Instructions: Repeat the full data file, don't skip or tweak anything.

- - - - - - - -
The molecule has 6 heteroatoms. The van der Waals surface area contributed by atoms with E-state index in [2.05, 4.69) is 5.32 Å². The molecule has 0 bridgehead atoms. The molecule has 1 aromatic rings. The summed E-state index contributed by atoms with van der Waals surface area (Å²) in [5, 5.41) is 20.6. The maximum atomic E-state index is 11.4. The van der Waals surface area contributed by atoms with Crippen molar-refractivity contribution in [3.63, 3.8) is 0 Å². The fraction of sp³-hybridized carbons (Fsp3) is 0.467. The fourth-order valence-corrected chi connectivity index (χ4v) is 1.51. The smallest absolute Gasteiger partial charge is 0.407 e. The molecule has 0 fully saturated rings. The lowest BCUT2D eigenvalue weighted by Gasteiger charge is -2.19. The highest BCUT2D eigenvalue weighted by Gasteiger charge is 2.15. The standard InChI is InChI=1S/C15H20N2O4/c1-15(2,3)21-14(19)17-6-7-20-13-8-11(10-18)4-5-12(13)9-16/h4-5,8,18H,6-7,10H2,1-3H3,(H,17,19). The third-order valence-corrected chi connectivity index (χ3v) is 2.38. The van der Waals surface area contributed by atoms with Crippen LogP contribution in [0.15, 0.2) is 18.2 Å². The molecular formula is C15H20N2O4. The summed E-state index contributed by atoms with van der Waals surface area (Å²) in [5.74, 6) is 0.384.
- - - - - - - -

The molecule has 6 heteroatoms. The van der Waals surface area contributed by atoms with E-state index in [2.05, 4.69) is 5.32 Å². The molecule has 0 bridgehead atoms. The molecule has 1 aromatic rings. The summed E-state index contributed by atoms with van der Waals surface area (Å²) in [5, 5.41) is 20.6. The maximum atomic E-state index is 11.4. The van der Waals surface area contributed by atoms with Crippen molar-refractivity contribution in [3.63, 3.8) is 0 Å². The fraction of sp³-hybridized carbons (Fsp3) is 0.467. The fourth-order valence-corrected chi connectivity index (χ4v) is 1.51. The smallest absolute Gasteiger partial charge is 0.407 e. The molecule has 0 fully saturated rings. The lowest BCUT2D eigenvalue weighted by Gasteiger charge is -2.19. The highest BCUT2D eigenvalue weighted by Gasteiger charge is 2.15. The standard InChI is InChI=1S/C15H20N2O4/c1-15(2,3)21-14(19)17-6-7-20-13-8-11(10-18)4-5-12(13)9-16/h4-5,8,18H,6-7,10H2,1-3H3,(H,17,19). The third-order valence-corrected chi connectivity index (χ3v) is 2.38. The van der Waals surface area contributed by atoms with Crippen LogP contribution in [0.15, 0.2) is 18.2 Å². The molecular formula is C15H20N2O4. The summed E-state index contributed by atoms with van der Waals surface area (Å²) in [5.74, 6) is 0.384.